This DIY wood frame is actually pretty quick to make and low cost, especially if you have scrap wood lying around like I do.
CLICK HERE to learn how to make a floating frame for your canvas artwork. I think you’ll LOVE the depth and dimension it adds to the wooden frame.
Measure And Cut Your Pieces Of Wood
Depending on the size of your canvas, you’ll need to cut two different sizes. Two pieces will be for the sides of the frame, and the other two pieces will be for the bottom and top of the frame.
This is a simple frame with butt joints. No need for those fancy angles or a miter box. Each side piece will butt directly up to the top and bottom pieces that overhang, giving it a rustic farmhouse look.
* Example: My canvas is 12X12 inches, so the side pieces I’ll need are two 12 inches pieces that are cut the same size as the canvas.
STEP 1: Cut two side pieces the same size as the canvas.
STEP 2: Measure for the top and bottom pieces and add the extra needed to match up with the top and bottom pieces.
STEP 3: After cutting the wood pieces, lightly sand with 220 grit sandpaper to smooth out the rough edges. The wood is ready to paint or stain and should be done before assembling the frame.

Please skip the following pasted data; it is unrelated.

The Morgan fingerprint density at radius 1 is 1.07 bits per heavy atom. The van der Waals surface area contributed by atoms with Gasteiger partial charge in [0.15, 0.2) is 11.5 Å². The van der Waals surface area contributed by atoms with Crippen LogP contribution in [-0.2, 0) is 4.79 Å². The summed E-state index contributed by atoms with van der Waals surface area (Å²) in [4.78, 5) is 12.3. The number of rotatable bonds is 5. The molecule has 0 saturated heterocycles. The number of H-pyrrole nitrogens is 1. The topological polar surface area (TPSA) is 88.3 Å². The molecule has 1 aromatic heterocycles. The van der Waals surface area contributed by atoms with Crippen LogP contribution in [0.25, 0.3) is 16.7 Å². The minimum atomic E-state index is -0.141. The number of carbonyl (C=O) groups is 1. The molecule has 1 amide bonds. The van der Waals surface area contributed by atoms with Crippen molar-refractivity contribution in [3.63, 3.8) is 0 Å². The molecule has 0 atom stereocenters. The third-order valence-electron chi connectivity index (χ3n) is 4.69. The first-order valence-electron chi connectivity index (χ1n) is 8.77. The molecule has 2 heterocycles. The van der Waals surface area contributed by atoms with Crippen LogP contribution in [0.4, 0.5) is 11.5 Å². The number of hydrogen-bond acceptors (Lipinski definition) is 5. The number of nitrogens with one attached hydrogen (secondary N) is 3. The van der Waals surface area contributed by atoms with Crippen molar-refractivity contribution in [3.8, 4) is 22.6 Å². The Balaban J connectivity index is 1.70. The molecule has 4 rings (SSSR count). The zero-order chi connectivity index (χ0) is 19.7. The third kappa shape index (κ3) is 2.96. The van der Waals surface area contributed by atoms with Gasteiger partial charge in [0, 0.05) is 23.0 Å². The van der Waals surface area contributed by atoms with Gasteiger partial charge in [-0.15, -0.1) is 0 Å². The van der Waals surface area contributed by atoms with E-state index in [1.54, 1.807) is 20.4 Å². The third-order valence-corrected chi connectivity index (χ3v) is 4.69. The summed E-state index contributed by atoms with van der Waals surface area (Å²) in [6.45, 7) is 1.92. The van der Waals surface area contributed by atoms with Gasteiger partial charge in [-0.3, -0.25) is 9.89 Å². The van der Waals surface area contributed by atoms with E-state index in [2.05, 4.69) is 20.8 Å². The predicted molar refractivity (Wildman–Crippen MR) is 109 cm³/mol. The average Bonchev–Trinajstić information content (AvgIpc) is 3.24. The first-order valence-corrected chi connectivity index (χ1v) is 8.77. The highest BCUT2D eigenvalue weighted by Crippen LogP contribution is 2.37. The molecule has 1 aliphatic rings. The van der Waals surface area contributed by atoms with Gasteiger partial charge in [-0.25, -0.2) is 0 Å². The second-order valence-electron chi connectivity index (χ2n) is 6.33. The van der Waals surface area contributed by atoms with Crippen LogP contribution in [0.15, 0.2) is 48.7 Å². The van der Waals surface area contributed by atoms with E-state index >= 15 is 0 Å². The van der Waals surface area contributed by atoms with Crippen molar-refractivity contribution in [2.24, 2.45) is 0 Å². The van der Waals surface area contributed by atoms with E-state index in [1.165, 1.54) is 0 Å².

Choosing A Wood Stain Or Paint For Your Frame
I chose to use an oil-based gel stain for my wood picture frame. Well, it’s not technically a picture frame, but it is a frame nonetheless.
I used golden ash by Dixie Belle Paint Company in their No Pain Gel Stain line. It has warm tones with a tint of gray. Here’s how to apply it.
STEP4: Apply the gel stain with a clean cloth onto the raw wood, being sure to cover all the wood. Then wipe away the excess that is left over for a beautiful finish.
This oil-based product will dry in a few hours, and there is no need to seal or add a top coat. It has a built-in sealer, which makes it perfect for small DIY wood projects like this one.
One coat is all you need for this project, but the stain can also be layered to deepen the color or can be toned down by using odorless mineral spirits.